Our plan was to check out, spend a night at Chichime, then move on to Linton and Portobello. But there wasn't much cooperation on that plan. First, when we attempted to checkout on Saturday morning we were informed the port captain was gone for the weekend. They're supposed to be open 7 days / week, but…

So we moved to Chichime and figured we'd check out on Monday morning and shorten our stay in Portobello. But on Monday morning our voltage regulator, which had been barely limping along for the last month, only charging at full blast (i.e., no regulation), died entirely (the two other spares had failed in short order a month before). That led to five hours of fiddling with the alternator wiring, taking measurements and talking with Electrodyne who made our alternators. Finally, after five hours, they concluded that they had given me incorrect information for the last three weeks regarding how to "full field" the alternator. I made a simple change to the wiring and we had power immediately. I was the regulator for the rest of the trip, sticking my head into the 120F engine room to change the wiring as needed when the battery voltage got too high. So that was Monday.

We finally got away on Tuesday, but since we were due in Shelter Bay on Wednesday we had to skip our stop in Portobello. With only 3-4 knots of wind from well aft we had to motor the entire way to Linton. We made a stop for a sleepless night rolling around in Linton, then moved on to Shelter Bay and tied up on Wednesday afternoon. Thursday we met with a service person from Lyman Morse, then Andy - our excellent mechanic working on the autopilot, and finally Ramone who is helping with the solar panel replacement. It was a busy day.

Friday morning was up and off to Panama City (or just Panama as it is known locally) with Brad and Gloria from Kindred Spirit. We spent a few hours running errands around Panama, then checked into the Decapolis and enjoyed air conditioning and a nice dinner. With a good internet connection we each downloaded about a thousand email messages (no exaggeration) and spent a little time on the web.

Saturday was the Pacific Puddle Jump seminar at the Balboa Yacht Club. The presentation was a little light on hard content, in part because much of the material had been emailed out earlier, though we had not received it because we were not registered on the correct list. None the less there were free cocktails and an opportunity to meet a number of people on other boats who will be making the crossing to French Polynesia in the same general time frame, and at least one boat that will be stored in October in the same marina where we plan to store New Morning. All mixed in with the usual telling of cruising tales, discussion of the inability to obtain badly needed repair parts and cruising plans.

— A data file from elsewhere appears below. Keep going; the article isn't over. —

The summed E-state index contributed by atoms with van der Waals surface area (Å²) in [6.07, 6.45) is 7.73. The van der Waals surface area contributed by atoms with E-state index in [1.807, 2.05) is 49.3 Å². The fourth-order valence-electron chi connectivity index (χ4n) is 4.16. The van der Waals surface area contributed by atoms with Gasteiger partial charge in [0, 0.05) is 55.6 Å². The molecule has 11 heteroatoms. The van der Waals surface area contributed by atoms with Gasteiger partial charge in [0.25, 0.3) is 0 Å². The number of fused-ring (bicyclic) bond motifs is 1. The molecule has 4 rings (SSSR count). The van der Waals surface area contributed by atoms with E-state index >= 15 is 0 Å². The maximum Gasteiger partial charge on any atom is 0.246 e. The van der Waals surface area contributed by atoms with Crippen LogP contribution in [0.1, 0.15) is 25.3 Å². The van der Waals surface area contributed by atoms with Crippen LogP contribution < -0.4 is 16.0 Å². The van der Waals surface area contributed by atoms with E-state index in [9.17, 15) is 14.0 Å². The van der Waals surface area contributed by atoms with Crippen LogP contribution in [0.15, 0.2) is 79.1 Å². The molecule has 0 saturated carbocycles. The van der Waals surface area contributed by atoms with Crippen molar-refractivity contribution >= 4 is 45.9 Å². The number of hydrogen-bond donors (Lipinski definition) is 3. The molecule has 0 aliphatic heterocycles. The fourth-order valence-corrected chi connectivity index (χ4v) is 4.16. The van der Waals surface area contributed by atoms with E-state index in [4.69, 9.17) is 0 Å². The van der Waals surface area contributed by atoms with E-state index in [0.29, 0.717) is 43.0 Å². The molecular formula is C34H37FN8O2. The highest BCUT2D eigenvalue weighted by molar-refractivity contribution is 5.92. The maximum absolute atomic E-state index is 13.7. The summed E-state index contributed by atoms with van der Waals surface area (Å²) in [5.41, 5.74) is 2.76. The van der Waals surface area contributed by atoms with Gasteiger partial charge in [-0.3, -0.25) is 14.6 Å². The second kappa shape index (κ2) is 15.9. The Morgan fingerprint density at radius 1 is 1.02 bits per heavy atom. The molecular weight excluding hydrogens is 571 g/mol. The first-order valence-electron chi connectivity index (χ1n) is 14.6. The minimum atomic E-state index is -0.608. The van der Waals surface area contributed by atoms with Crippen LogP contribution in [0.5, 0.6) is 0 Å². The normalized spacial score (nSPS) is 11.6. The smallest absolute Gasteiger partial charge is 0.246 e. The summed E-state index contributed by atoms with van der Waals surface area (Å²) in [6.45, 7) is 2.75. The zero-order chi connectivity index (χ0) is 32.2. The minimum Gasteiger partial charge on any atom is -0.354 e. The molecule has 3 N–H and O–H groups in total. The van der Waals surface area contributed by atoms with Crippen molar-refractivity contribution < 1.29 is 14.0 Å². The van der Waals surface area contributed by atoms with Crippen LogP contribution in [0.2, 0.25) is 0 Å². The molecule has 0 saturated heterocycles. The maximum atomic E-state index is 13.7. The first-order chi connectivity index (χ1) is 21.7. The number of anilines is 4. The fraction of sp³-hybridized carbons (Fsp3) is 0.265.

Sunday was spent mostly on the internet catching up on a wide range of tasks. Then on Monday Fay flew to San Diego and I returned to Shelter Bay. I'll continue to develop my boat mechanic skills this week while Fay shops for more parts in San Diego and catches up with family.

We're scheduled to transit the canal on the 27th!

Leftovers

Lobster again? There was lobster with butter and artisan bread. Then there was lobster risotto with a cucumber salad. Then there was leftover lobster risotto after the floating cocktail party.

What, you ask, is a floating cocktail party? Not the floating cocktail party as in moving from bar to bar, this was literally a floating cocktail party. I'm not sure who thought this up, but the idea is that rather than someone hosting cocktails on their boat, we just meet up in our dinghy's. At the appointed hour, about 5:15, we lashed up four dinghy's and let the wind blow them across the water; roughly in the direction of Columbia. There was rum and coke, beer, peanuts, cashews, lobster/artichoke dip, olives and all in all a pretty amazing set of snacks for a raft of dinghies! Floating and drifting as the rum and beer flowed, the laughs cascaded across the water and the big boats became smaller and smaller.

Eventually the sun set and New Morning was disappearing in the distance. Just the twinkle of Cosmos' anchor light as our guide (not the Cosmos, but Cosmos, the skipper of Kookla). We had our trusty 2hp outboard; Aaron had a 30hp outboard. Aaron towed us back to New Morning at an exhilarating speed while I wondered about the strength of our painter and the carabiner that attached us to the back of Aaron's dinghy; thinking that if it failed it would come flying our direction at a pretty spectacular rate. But it held and we were soon back to New Morning. And a dinner of more leftover lobster.